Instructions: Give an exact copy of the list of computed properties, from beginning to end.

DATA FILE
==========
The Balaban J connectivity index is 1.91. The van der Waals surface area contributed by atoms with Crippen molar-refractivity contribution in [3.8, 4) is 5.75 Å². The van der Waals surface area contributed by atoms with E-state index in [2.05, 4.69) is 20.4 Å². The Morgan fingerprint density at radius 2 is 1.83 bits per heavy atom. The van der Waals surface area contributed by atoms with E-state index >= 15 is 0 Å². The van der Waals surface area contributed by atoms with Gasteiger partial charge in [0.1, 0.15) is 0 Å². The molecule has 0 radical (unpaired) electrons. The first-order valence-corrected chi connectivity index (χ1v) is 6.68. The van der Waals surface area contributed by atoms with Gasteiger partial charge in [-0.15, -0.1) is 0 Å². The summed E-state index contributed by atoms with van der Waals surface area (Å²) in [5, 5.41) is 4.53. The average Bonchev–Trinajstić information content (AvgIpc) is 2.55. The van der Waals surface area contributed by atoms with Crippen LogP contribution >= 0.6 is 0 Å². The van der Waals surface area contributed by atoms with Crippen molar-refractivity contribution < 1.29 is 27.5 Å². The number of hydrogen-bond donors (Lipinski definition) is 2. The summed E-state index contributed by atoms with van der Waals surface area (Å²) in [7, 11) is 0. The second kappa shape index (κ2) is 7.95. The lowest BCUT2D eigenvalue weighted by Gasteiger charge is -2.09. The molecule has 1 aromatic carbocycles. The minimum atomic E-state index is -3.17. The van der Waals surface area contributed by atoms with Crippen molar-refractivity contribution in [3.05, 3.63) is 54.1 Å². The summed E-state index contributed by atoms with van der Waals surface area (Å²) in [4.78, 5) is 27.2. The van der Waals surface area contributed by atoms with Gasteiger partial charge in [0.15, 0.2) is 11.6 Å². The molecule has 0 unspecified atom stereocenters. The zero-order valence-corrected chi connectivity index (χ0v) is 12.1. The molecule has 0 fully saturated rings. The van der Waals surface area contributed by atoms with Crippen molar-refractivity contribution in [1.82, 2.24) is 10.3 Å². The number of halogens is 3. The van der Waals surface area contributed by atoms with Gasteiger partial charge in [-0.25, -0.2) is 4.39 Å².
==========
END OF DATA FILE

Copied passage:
The Balaban J connectivity index is 1.91. The van der Waals surface area contributed by atoms with Crippen molar-refractivity contribution in [3.8, 4) is 5.75 Å². The van der Waals surface area contributed by atoms with E-state index in [2.05, 4.69) is 20.4 Å². The Morgan fingerprint density at radius 2 is 1.83 bits per heavy atom. The van der Waals surface area contributed by atoms with E-state index >= 15 is 0 Å². The van der Waals surface area contributed by atoms with Gasteiger partial charge in [0.1, 0.15) is 0 Å². The molecule has 0 radical (unpaired) electrons. The first-order valence-corrected chi connectivity index (χ1v) is 6.68. The van der Waals surface area contributed by atoms with Gasteiger partial charge in [-0.15, -0.1) is 0 Å². The summed E-state index contributed by atoms with van der Waals surface area (Å²) in [5, 5.41) is 4.53. The average Bonchev–Trinajstić information content (AvgIpc) is 2.55. The van der Waals surface area contributed by atoms with Crippen LogP contribution >= 0.6 is 0 Å². The van der Waals surface area contributed by atoms with Crippen molar-refractivity contribution < 1.29 is 27.5 Å². The number of hydrogen-bond donors (Lipinski definition) is 2. The summed E-state index contributed by atoms with van der Waals surface area (Å²) in [7, 11) is 0. The second kappa shape index (κ2) is 7.95. The lowest BCUT2D eigenvalue weighted by Gasteiger charge is -2.09. The molecule has 1 aromatic carbocycles. The minimum atomic E-state index is -3.17. The van der Waals surface area contributed by atoms with Crippen molar-refractivity contribution in [3.05, 3.63) is 54.1 Å². The summed E-state index contributed by atoms with van der Waals surface area (Å²) in [4.78, 5) is 27.2. The van der Waals surface area contributed by atoms with Gasteiger partial charge in [0.15, 0.2) is 11.6 Å². The molecule has 0 unspecified atom stereocenters. The zero-order valence-corrected chi connectivity index (χ0v) is 12.1. The molecule has 0 fully saturated rings. The van der Waals surface area contributed by atoms with Crippen molar-refractivity contribution in [1.82, 2.24) is 10.3 Å². The number of halogens is 3. The van der Waals surface area contributed by atoms with Gasteiger partial charge in [-0.25, -0.2) is 4.39 Å².